Recruited by Team Suzuki before he was even of legal age to compete as a professional in the AMA, Millsaps was forced to sit out the first race of the Eastern Region 125cc Supercross Series because he was only a few hours shy of his 16th birthday. One of the most successful amateur racers of late, the entire motocross community has its eyes on Millsaps, and there’s no doubt that this has put a lot of extra pressure on the shoulders of the Georgia boy. “I get pretty nervous at the races, Millsaps said, “especially at the first couple of races, when all the photographers were constantly in my face, snapping away. It’s calmed down since then, but I still get really nervous. I don’t calm down until the gate drops, basically.Fortunately for “The Duke,—as his friends like to call him, thanks to his middle name—he’s got a lot going for him by way of tons of natural talent and great resources back at home in Georgia. In addition to having world-class Supercross and outdoor motocross tracks at his home, Davi has unlimited access to the Millsaps Training Facility; a virtual motocross paradise in his hometown of Cairo, Georgia. “My mom and two partners bought the property just after the Loretta Lynn’s Amateur Nationals last year, with the idea of creating a motocross training facility, said Millsaps. “By October, it was up and running. It’s pretty cool.MX HEAVENLaid out on 50 acres of land, everything about the Millsaps Training Facility is built with dirt bikes in mind. With four tracks designed and constructed by renowned track builder and former 125 and Supercross Champion Mark Barnett, the Millsaps Training Facility (or MTF, as it is known to its regulars) has something for everyone: a full-blown Supercross track, a smaller Arenacross course, a National-caliber motocross track and a mini track to play on the pit bikes. In addition to the tracks, there are 20 parking pads for motor homes, complete with electrical and water hookups, as well as a lounge that can sleep up to eight riders. A full-service shop that sells parts for bike repairs and has a full-time mechanic on duty can also be found at MTF, and a game room and clubhouse is in the works as well.Riders who wish to use the facility pay a daily gate fee, and Team Mach 1 Yamaha’s Ezra Lusk is a regular at MTF, as are several other top pros when they are in the area. The real attraction of MTF, however, is being a member of the facility’s private club. “There are only 20 members at a time, explained Davi. “The members pay a monthly fee to ride and train with my mom. She’s really good at helping you learn to ride better; she’s pretty much been my only coach through my whole career. She’s tough! If you are a member, you are pretty much a member until you decide that you don’t want to be anymore. At that time, a spot opens up for someone else to join.Up-and-coming mini racer Austin Stroupe is among the 20 members, and Davi reports that his progress at the MTF has been commendable. “It’s pretty cool to see how my mom can help riders improve, he said. “Kids come from all over to ride at MTF. There is this one kid from England who comes over. When he first started, he couldn’t jump a little 15-foot double that most of us could do on a pit bike. Now he’s one of the top C class racers.ON THE OUTSIDE LOOKING INAfter spending the previous couple of days in nearby Tallahassee, Florida, with Ricky Carmichael to shoot photos and compose the feature that you’ll find elsewhere in this issue, I decided to pay a quick visit to Davi across the state line. Ezra Lusk and Brock Sellards were also supposed to meet me at the MTF, but t threat of rain kept the big ballers from showing up. Maybe Brock had to detail that dope-ass Volkswagen truck of his…When I first pulled through the gates at MTF, I was surprised to see no riders circling any of the tracks. As I drove through the facility in awe of its size and purpose-built design, I noticed that no one was to be found at any of the motor home areas, either. That’s when I saw all 18 of the current attendees gathered around a dock, built on a man-made lake that sits smack-dab in the middle of the track area. At the end of the dock was mounted a BMX ramp, and I arrived just in time to see Davi pedaling like hell towards the dock aboard a BMX bike, complete with 2-liter soda bottles duct-taped to the handlebars. The Duke pulled off an awkward Superman seat grab before splashing into the lake, then proceeded to pull off a couple 360s to the delight of his friends before finally noticing my arrival. While the rest of the kids used a huge telephone pole-mounted swing to splash into the lake, Davi greeted me and rushed inside to gear up. Storm clouds were rolling in, and we had less than an hour to try and get some great photos.Inside the shop and dressed in his riding gear, Millsaps decided to bust out a freshly painted Arai helmet for our photos. Just customized by Florida custom painter Brian List of List Designs, the Arai looked plenty trick with its metal flake and pinstripes. “Oh wait, I need to put on my neck guard first, said Millsaps, referring to the trademark protective neck roll that he has affixed to the bottom of his helmet. I was tempted to make fun of his neck donut, but I’d heard in the past that he gets defensive about it so I kept my lips shut.While Millsaps drilled holes in the bottom of his helmet’s shell to attach the donut, I noticed that many of the other riders were suiting up as well. As I walked out to look at the track, I noticed a huge step-up jump in particular. One of the fellows that was hanging out began to talk to me about the facility, and I pointed to the jump and said, “I’ll bet Davi can get pretty whipped on that one… “Oh yeah, said my impromptu tour guide. “He gets backwards!Watching Millsaps in action on the MTF tracks wasn’t unlike watching RC race around his personal course. Davi seemed to know every bump, berm, and jump in the place, and the way he threw his Suzuki RM125 around was impressive, indeed. Unlike his all-business style that I’d seen at the Supercross races, his mannerisms on the bike at his home track made it clear that he was enjoying himself and unconcerned about the pressures of the expectations placed on him. As promised, Davi got pretty flat and whipped out on that big step-up. Check out the shot of him on this issue’s free pull-out poster to see for yourself…After watching Davi and his crew race around the various tracks at MTF for only 30 minutes or so, the dark clouds that rolled in finally gave way and began to drop some of the largest rain drops I have ever encountered. While the riders raced back to the shelter of the service shop, I ran back to my rental car, said my goodbyes and departed for the airport. As I pulled out of the gates of the MTF, I promised myself that the next time I visited Georgia, I’d bring my riding gear and a neck donut of my own…CATCHING UP WITH DAVI DUKENow that you’ve got a series under your belt, how would you say that your pro debut is going? Are things going as well as you’d hoped?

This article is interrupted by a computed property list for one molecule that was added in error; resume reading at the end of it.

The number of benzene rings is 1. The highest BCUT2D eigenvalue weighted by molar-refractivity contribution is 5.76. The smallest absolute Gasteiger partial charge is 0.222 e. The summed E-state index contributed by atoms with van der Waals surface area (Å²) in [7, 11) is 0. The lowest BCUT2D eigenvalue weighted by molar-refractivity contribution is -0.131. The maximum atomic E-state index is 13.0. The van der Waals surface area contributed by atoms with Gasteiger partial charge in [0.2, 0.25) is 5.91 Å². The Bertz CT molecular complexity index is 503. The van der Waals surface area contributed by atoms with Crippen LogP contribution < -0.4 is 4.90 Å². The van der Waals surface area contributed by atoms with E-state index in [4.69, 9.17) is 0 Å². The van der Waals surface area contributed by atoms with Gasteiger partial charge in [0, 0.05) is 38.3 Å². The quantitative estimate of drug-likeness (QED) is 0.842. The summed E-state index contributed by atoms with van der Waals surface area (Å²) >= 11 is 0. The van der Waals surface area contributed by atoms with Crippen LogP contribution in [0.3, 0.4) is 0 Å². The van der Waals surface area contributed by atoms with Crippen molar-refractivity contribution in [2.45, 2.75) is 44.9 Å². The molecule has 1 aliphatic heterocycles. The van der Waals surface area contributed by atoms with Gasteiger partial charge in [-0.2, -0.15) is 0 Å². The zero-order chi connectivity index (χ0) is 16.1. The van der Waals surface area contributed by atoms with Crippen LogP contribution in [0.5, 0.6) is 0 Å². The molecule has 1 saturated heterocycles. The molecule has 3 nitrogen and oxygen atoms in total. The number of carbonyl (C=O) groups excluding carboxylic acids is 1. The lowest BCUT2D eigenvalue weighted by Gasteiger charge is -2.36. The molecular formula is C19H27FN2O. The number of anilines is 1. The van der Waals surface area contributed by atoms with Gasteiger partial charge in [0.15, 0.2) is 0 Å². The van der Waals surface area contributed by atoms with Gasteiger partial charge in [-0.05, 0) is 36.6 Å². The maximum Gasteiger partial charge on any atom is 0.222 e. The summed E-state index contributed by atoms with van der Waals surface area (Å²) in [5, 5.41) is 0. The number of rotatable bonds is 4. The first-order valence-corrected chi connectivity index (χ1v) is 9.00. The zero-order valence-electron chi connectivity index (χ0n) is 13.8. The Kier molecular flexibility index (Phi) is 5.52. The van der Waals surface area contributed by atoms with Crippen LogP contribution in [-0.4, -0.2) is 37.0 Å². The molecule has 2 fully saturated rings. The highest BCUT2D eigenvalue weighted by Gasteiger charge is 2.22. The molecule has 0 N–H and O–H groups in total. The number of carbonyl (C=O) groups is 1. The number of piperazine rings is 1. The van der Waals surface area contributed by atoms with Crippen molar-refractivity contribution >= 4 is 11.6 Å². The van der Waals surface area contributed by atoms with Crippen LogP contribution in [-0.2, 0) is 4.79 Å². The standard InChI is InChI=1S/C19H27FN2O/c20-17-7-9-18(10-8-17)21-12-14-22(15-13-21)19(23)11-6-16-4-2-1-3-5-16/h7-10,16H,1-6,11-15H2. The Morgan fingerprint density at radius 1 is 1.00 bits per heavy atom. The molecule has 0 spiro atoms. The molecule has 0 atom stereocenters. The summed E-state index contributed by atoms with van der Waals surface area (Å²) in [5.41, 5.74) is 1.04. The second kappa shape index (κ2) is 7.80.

I had hoped to do better, but whatever happens, happens, you know? I’ve had some bad luck and some pretty big crashes, but then again I have also had some great races. When James Stewart got knocked out at Indianapolis, I got excited because I thought that was my chance to win, but I ended up flipping out of the race in my heat.